The Voice from the Edge Volume 4: The Deathbird & Other Stories by Harlan Ellison
The Deathbird & Other Stories: The Voice from the Edge Vol. 4 is the fourth installment in Harlan Ellison’s 5-volume THE VOICE FROM THE EDGE series. He’s a born storyteller, without question the most passionate, intense and brilliant audiobook narrator I’ve ever experienced. He captures the characters’ quirks and attitudes, and narrates with masterful pacing and tone. This is the ideal showcase for him to read his favorite stories from a career spanning over 60 years.
Vol. 1 featured some of his best stories and narration, Vol. 2 was also excellent but not quite as brilliant as Vol. 1, and Vol. 3 had some top-notch stories and finished with two horror tales, the first narrated by Robert Bloch. Vol. 4 is the first collection in which not all the stories are narrated by Ellison himself. Fortunately the other narrators are very good, including Theodore Bikel, Stefan Rudnicki, and Arte Johnson. You can imagine that someone as picky and demanding as Ellison would tolerate nothing less.
What distinguishes Vol. 4 of this collection is not just the large number of award winners and nominees, but the challenging nature of the stories. They are complex, elusive, erudite, and experimental. So much is implied; very little is spelled out. But they are also very rewarding if you listen carefully. I actually listened twice to the ones I liked best. In particular, Ellison’s endings often contain a twist that redefines what came before, so you need to make sure you don’t miss them. Stories from the 1970s and later have gone completely away from the early more pulpy stories of the 1950s. That’s why it’s strange that the longest story in the collection, “Run for the Stars” (1957), reminded me of Philip K. Dick’s earlier stories. Frankly, it feels quite dated and pales versus his later, more mature stories, so I’m not sure why it was included and narrated by Ellison himself. Having said that, it’s an impressive collection and these were my favorites:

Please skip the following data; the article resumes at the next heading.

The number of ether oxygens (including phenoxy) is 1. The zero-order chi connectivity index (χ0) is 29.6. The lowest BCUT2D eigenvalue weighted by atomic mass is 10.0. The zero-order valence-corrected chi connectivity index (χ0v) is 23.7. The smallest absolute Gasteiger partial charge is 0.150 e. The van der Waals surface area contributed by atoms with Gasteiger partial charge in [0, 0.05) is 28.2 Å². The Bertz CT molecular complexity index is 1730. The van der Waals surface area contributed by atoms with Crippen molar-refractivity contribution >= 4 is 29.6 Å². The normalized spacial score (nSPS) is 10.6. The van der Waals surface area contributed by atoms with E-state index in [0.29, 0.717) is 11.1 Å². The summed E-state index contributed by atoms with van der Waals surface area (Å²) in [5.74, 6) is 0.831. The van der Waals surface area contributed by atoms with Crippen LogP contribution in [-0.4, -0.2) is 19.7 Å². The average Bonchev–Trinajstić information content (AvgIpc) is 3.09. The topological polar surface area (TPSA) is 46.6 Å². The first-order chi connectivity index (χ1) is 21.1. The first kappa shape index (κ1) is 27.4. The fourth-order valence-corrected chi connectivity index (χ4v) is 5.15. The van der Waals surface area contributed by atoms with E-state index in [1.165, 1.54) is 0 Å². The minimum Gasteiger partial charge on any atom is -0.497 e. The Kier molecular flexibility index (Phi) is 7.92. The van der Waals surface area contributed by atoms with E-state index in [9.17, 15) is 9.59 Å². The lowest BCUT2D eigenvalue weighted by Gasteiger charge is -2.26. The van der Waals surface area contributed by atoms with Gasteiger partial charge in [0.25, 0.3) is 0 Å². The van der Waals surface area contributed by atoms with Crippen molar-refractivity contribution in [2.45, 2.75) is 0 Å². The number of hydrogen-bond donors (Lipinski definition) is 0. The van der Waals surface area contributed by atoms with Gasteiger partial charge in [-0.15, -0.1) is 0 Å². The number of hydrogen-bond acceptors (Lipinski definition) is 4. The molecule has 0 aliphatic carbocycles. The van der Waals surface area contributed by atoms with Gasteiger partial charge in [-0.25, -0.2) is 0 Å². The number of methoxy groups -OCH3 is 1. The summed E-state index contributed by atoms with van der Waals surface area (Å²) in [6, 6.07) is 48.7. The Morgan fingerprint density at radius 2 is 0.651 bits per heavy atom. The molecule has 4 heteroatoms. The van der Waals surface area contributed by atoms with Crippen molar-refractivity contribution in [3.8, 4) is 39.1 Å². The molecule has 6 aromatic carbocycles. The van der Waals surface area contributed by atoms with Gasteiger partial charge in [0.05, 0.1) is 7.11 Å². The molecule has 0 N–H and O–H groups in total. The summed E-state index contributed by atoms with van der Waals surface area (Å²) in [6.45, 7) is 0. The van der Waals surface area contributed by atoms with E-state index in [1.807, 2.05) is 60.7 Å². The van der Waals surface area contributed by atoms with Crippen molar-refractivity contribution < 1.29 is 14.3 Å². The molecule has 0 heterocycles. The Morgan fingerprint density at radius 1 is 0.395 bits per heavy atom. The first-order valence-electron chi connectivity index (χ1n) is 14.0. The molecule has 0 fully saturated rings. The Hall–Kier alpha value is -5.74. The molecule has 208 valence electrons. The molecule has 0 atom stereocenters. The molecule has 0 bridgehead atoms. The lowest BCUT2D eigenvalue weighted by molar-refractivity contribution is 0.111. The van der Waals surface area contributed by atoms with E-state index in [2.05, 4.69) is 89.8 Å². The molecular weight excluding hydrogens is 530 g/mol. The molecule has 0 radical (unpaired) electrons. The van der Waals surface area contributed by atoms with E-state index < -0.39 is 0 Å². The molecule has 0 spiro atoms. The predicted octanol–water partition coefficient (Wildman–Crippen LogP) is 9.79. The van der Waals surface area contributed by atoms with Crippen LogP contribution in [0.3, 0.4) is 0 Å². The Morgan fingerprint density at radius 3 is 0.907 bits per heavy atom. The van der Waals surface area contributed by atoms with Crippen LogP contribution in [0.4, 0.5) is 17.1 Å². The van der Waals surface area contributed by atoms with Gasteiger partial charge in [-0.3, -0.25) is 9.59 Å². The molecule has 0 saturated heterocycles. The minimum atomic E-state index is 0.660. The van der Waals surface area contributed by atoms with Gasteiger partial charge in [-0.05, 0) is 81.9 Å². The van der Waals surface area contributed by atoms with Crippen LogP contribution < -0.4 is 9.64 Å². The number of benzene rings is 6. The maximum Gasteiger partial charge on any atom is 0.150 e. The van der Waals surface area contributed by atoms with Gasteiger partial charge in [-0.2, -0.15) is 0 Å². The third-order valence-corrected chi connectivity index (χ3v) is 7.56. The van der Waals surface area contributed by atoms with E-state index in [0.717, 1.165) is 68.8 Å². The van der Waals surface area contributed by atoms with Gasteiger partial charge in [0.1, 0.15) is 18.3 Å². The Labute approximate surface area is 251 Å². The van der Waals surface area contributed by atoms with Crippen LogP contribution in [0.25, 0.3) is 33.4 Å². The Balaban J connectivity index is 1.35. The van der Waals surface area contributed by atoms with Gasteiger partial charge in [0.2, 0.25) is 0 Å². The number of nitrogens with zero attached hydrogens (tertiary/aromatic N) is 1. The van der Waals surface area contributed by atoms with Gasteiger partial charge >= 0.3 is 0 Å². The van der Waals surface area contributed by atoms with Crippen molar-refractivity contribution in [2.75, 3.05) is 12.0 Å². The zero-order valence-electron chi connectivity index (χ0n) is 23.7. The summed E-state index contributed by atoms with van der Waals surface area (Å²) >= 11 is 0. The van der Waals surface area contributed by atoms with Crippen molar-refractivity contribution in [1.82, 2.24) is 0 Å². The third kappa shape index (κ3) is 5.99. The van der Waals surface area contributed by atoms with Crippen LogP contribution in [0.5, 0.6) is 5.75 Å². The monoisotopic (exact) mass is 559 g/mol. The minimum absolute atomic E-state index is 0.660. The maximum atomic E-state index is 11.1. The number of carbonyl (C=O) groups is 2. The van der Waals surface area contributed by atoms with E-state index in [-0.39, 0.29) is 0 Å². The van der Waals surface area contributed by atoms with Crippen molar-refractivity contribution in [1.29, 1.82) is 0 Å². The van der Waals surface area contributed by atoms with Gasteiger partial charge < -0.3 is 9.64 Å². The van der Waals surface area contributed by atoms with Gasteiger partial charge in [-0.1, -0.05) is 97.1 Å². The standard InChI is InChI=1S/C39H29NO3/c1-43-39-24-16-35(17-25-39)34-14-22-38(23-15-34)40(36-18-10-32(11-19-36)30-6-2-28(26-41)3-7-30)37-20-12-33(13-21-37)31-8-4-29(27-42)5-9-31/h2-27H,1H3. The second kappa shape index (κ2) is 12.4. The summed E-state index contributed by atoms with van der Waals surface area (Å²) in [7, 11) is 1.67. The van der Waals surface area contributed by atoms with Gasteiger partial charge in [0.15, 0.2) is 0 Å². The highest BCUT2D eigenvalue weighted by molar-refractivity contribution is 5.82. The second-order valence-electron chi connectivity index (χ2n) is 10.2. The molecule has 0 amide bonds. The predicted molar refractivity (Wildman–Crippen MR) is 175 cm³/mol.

“The Deathbird” — (1973; Hugo & Locus winner, Nebula nominee): This is the most challenging story in the collection. It tells a very unconventional story of the creation and destruction of the world. A shadow figure drifts through the layers of a desolate far-future earth to find a crypt in the center preserving Nathan Stack, a man who has been sleeping there for 250,000 years. The shadow figure is named Dira, and is also known as the Snake, who harks back to the Garden of Eden. Dira was left on the Earth by an earlier race to make sure that humanity knows the true story of creation. That is because the God we know has twisted the story of Genesis to his own ends, and the Snake has been on the side of humanity. And only Nathan Stack, essentially the avatar of mankind, has the power to confront God and end the pain of the world with the help of the Deathbird, whom Dira commands.